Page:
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Vaccinated travellers from France to UK will still need to quarantine


The UK and France are introducing news rules for travellers.

Fully vaccinated adults returning from France to the UK from Monday will still have to quarantine, after a sudden U-turn by the British government announced late on Friday evening.

Boris Johnson, the prime minister, is set to tweak England’s “traffic light” system for foreign travel at the start of next week, so that adults coming back from amber list countries will no longer have to self-isolate for 10 days if they have had two Covid-19 jabs.

But France will be excluded from that relaxation under the new plan — even though it will technically remain on the amber list.

Meanwhile French Prime Minister Jean Castex said on Saturday that travellers arriving from the UK and some other European countries, would now need a negative PCR test taken no more than 24 hours before arrival unless they had been fully vaccinated.

British ministers had considered adding France to the red list to which people can only travel under strict hotel quarantine conditions that can cost thousands of pounds per family.

But they were reluctant to do so, given that the French border is such a critical route for travel and trade.

The government has in effect created a new, fourth category within the traffic light system: green; red; amber with self-isolation; and amber without self-isolation.

Grant Shapps, transport secretary, urged all travellers to check their terms and conditions as well as travel restrictions before they go: “Travel will be different this year and whilst we are committed to continuing to open up international travel safely, our absolute priority is to protect public health here in the UK,” he said.

The decision was taken even though the number of Covid-19 cases in France is only an eighth of the level in the UK.

Chris Whitty, the chief medical officer, has shown ministers data illustrating a rapid growth in the Beta variant first found in South Africa, according to industry and government figures. 

Whitty is understood to be concerned that younger, unvaccinated people could bring back the virus in August ahead of the start of school terms.

French scientist say the Beta variant accounts for less than 5 per cent of cases in the country, down from 11 per cent in May, according to the latest genomic sequencing data. The Delta variant, by contrast, now accounts for more than 55 per cent of sequenced cases.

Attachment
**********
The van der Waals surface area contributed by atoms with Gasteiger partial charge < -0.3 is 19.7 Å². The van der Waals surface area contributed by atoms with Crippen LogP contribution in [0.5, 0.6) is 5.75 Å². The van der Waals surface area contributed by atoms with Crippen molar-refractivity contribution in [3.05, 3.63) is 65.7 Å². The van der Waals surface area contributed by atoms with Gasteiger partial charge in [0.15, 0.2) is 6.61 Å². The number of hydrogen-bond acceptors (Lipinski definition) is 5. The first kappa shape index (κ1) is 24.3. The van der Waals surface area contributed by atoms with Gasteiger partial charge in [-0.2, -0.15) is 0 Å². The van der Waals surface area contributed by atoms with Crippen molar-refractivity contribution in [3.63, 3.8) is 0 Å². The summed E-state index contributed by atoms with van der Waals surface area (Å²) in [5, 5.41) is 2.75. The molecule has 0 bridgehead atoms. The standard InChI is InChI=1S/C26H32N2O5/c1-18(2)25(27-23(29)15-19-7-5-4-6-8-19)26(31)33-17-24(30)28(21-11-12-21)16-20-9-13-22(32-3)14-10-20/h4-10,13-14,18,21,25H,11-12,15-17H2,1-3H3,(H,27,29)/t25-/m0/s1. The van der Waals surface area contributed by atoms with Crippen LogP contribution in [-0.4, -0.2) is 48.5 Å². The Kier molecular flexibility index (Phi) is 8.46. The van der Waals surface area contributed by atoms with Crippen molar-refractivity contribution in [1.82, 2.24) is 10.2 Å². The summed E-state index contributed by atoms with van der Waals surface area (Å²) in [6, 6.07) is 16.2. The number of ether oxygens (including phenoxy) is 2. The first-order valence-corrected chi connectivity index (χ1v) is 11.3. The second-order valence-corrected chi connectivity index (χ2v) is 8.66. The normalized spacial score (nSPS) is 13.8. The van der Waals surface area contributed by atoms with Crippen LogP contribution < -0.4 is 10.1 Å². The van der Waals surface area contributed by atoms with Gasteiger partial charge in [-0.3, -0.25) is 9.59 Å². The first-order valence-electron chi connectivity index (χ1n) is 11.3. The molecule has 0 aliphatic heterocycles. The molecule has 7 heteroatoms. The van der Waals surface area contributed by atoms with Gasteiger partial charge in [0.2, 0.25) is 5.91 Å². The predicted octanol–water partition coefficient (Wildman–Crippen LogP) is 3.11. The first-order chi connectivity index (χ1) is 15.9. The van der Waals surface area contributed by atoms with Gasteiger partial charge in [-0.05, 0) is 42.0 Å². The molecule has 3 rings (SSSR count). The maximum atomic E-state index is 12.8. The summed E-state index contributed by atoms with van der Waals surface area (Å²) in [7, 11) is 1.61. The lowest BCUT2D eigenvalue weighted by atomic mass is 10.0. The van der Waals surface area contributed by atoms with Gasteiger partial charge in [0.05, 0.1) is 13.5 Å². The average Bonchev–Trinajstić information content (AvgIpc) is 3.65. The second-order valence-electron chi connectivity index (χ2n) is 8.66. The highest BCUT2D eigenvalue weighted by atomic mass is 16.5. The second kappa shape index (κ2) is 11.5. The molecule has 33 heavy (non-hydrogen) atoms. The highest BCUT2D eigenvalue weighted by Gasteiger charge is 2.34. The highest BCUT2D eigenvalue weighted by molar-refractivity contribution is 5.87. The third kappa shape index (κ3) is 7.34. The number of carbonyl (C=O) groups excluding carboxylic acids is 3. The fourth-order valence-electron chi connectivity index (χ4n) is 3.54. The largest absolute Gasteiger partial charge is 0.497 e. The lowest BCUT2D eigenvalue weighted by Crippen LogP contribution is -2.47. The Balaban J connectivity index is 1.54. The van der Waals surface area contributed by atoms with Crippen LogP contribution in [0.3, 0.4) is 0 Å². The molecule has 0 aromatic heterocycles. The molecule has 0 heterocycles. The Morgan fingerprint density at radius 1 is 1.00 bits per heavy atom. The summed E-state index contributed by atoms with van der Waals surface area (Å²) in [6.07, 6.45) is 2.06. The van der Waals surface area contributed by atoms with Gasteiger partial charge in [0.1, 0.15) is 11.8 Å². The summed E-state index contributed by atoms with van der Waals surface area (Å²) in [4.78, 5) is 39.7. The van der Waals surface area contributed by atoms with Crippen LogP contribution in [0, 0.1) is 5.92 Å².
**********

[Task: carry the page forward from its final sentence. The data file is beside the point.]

“In mainland France, Beta is not a concern currently, and it’s not more of a concern than it was a month ago,” said Florence Débarre, a theoretical evolutionary ecologist at the National Centre for Scientific Research.

Mircea Sofonea, an infectious disease modeller at Montpellier university, said that the UK response was reasonable. “The UK has vaccinated a lot with the AstraZeneca vaccine which is known to be less efficient against the Beta variant,” he said.

“I guess the UK would prefer to avoid a second threat to their vaccine coverage on top of the Delta wave, especially in the context of more population mixing because of summer tourism.”

A total of 904 cases of the Beta variant have been detected in the UK to date.

The Covid-19 situation in France is less severe than the UK, with roughly 53 out of every 100,000 people infected across mainland France, or around 4,800 new cases per day. There has however been a 78 per cent increase in cases over the past week, coupled with an 8 per cent increase in critical care hospital admissions over the same period, taking the average to 27 per day.

The only French territory where the Beta variant is a serious concern is La Reunion, an island close to South Africa, where 167 out of 100,000 inhabitants have Covid-19 and the variant is believed to account for 100 per cent of cases. 

The Beta variant is dominant in the Indian Ocean department of Mayotte, although the overall Covid incidence rate is only at 6 cases per 100,000 inhabitants.

In Guyane, the overseas department on the north-east coast of South America, the majority of cases are the Gamma variant, which is thought to represent around 90 per cent of cases.

Sajid Javid, the UK health secretary, said: “We have always been clear that we will not hesitate to take rapid action at our borders to stop the spread of Covid-19 and protect the gains made by our successful vaccination programme.”

On Saturday afternoon, Javid released a statement saying he had tested positive for Covid-19. “Thankfully I have had my jabs and symptoms are mild”, he said.



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